IN 1808, 11-YEAR-OLD Franz Peter Schubert presented himself before the examiners of the School of the Imperial and Royal Court Chapel in Vienna to apply for one of two vacancies that had been announced in the local newspapers.He so impressed the examiners -- who included the dean of Viennese musicians, Antonio Salieri -- that he was accepted immediately and received free tuition, room and board at the school. For the next five years, young Schubert devoted himself to absorbing the great variety of music he encountered as a member of the court choir and orchestra.
FEATURES
By New York Times | December 3, 1991
Since his death 200 years ago this week, music lovers have wondered what killed Wolfgang Amadeus Mozart.Physicians and musicologists have their pet culprits: strep, rheumatic fever or even poisoning at the hand of Antonio Salieri, the jealous court composer.Now a British researcher has a new theory -- Mozart was a victim of his own physician and the primitive medicine of his day.Dr. Ian James of London's Royal Free Hospital advanced the lTC idea at a recent meeting of the British Association for Performing Arts of Medicine, according to the current issue of Physician's Weekly.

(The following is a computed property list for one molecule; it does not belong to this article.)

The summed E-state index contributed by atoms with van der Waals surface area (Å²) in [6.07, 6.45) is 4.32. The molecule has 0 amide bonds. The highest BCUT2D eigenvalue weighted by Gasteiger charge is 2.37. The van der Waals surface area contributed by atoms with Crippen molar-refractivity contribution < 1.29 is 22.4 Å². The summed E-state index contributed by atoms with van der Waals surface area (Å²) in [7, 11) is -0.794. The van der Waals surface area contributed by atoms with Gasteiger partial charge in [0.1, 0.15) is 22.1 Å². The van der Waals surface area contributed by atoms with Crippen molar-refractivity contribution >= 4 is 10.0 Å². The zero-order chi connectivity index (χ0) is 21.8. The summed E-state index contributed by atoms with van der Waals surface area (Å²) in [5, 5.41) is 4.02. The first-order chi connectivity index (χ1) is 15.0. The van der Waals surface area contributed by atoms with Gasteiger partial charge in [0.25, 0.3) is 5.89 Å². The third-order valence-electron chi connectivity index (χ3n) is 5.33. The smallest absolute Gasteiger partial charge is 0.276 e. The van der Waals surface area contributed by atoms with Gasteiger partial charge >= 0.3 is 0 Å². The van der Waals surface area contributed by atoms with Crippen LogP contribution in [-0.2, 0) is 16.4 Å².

ENTERTAINMENT
February 19, 2004
Salieri strikes back Poor Antonio Salieri. His brilliant career as a composer was going wonderfully until Mozart showed up. After that, it was all downhill. Salieri was not only overshadowed by Mozart; he even got hounded by suspicions that he was somehow responsible for Mozart's death. Thanks to the play and movie Amadeus, Salieri's reputation took a particularly rough turn. But, thanks to phenomenal mezzo-soprano Cecilia Bartoli, his talent just might start to get the respect it deserves.
NEWS
By Reported by Frank P.L. Somerville | January 6, 1995